OLAC Record

Title:Pottery IV
Documenting Movima
Contributor:Katharina Haude
Description:Length: 00:13:13:199 This recording was made one day after CCT_120907. Now the speaker is being visited by a Canadian researcher, who collects material on traditional practices for school books and who is audio-recording. The researcher is accompanied by a local teacher. Neither of the two speaks or understands Movima, and CCT speaks Spanish most of the time (apart from terminology and a few passages). CCT does some pottery in front of them. Her grandson sits next to her. KH and SB sit at one side of the scene, KH asking a question once in a while, which CCT answers in Movima.
Duración: 00:13:13:199 Esta grabación se hizo un día después de CCT_120907. Ahora la parlante tiene visita de un investigador canadiense que compila materiales para libros escolares y que está audiograbando. El investigador está en la compania de un profesor local. Ninguno de los dos sabe hablar o entender Movima así que CCT habla español por la mayor parte de la sesión (aparte de cierta terminología y algunas pasajes). CCT está haciendo céramica en frente de sus visitantes. Su nieto está a su lado. KH y SB están al lado de la escena, de vez en cuando KH hace preguntas que CCT contesta en Movima.
The Movima Archive Movima is a genetically unclassified language spoken in the so-called Moxos region in the savannahs of the Bolivian Amazon area. It is still spoken by more than 1,000 people (1,452 in 1996). Most speakers are over 50 years old and bilingual in Spanish. There are only very few children who still learn the language, while children are usually raised in Spanish only. Today, efforts are being made to implement the language at schools. The village Santa Ana del Yacuma, the center of the Movima-speaking area with approximately 12,000 inhabitants, was founded approximately in 1708 by the Jesuits. The Jesuits also converted the the Movima people to Catholicism. There does not seem to be an observable trace of Precolumbian culture (traditions, mythology) left. It is therefore quite striking that the Movimas have kept their native language until today. Since the language is getting lost rapidly, one goal of our data collection is to gather authobiographical information from its last fluent speakers. At the same time, as much as possible other text types were collected, such as dialogues, procedural texts, descriptions etc. The village „fiesta“ on July 26th is culturally very important. It includes processions, bull fights, and dancing. Many people from the country visit the village, and the Movima language is spoken a lot. Therefore much of the data has to do with the fiesta. The Movima project contains data collected between 2001 and 2008 in Santa Ana del Yacuma, Bolivia. Between 2001 and 2004, they were collected by Katharina Haude, then Nijmegen University. Since 2006, they were collected by Silke Beuse and Katharina Haude within the DoBeS project at the University of Cologne. Field work was carried out during the dry season between June and October each year.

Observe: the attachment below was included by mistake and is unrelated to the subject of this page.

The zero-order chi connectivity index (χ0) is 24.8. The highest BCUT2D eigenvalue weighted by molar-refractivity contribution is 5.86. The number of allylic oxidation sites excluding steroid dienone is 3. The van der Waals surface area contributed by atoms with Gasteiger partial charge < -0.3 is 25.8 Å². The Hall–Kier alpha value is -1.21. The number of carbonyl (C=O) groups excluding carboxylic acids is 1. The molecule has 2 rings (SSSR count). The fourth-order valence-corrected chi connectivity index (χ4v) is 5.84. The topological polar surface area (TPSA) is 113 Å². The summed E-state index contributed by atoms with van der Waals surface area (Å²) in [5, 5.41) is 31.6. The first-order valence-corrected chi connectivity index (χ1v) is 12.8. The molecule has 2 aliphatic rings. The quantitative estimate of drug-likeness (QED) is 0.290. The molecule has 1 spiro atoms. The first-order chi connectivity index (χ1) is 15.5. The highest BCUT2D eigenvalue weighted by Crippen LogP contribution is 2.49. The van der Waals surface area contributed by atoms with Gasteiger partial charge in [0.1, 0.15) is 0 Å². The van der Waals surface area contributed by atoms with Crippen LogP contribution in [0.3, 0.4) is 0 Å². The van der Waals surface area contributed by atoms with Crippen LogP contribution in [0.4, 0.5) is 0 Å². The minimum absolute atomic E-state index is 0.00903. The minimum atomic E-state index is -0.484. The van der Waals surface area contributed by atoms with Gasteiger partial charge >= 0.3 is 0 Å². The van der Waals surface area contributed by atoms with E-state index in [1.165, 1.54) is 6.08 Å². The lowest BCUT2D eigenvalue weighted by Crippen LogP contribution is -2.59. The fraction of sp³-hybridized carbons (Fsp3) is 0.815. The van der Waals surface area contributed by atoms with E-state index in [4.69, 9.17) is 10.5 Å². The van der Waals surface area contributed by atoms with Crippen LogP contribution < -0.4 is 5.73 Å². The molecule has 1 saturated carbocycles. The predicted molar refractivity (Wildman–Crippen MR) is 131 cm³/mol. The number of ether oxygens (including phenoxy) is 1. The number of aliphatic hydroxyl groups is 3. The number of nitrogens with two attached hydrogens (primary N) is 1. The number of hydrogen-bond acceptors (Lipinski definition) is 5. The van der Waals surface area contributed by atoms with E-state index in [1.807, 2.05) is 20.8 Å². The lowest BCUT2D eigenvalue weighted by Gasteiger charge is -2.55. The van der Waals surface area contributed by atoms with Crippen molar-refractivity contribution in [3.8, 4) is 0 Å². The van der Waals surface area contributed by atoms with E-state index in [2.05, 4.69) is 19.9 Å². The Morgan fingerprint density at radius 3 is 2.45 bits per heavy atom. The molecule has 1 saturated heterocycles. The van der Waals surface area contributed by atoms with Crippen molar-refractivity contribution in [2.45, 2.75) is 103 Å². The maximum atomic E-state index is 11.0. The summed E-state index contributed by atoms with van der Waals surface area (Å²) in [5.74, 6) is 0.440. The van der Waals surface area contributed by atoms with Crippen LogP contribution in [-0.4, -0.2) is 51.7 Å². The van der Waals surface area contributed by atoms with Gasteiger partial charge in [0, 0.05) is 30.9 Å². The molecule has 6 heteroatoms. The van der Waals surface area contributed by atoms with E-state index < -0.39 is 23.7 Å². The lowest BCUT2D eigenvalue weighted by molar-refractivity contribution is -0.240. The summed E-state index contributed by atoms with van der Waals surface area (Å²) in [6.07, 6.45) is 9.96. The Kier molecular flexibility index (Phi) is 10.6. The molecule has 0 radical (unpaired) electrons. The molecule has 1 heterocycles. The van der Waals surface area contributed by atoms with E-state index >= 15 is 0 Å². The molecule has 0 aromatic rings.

Length: 00:13:13:199 CCT speaks about the loss of traditional practices (including speaking the language) and explains her pottery.
The whole session is held in Spanish.
Publisher:Katharina Haude
University of Cologne, Department of Linguistics
Spanish language
Subject (ISO639):spa


Archive:  The Language Archive at the MPI for Psycholinguistics
Description:  http://www.language-archives.org/archive/www.mpi.nl
GetRecord:  OAI-PMH request for OLAC format
GetRecord:  Pre-generated XML file

OAI Info

OaiIdentifier:  oai:www.mpi.nl:1839_00-0000-0000-0016-7AC6-8
DateStamp:  2017-02-14
GetRecord:  OAI-PMH request for simple DC format

Search Info

Citation: Katharina Haude; Beuse. 2007-09-12. Katharina Haude.
Terms: area_Europe country_ES iso639_spa

Inferred Metadata

Country: Spain
Area: Europe

Up-to-date as of: Wed Apr 12 2:47:29 EDT 2017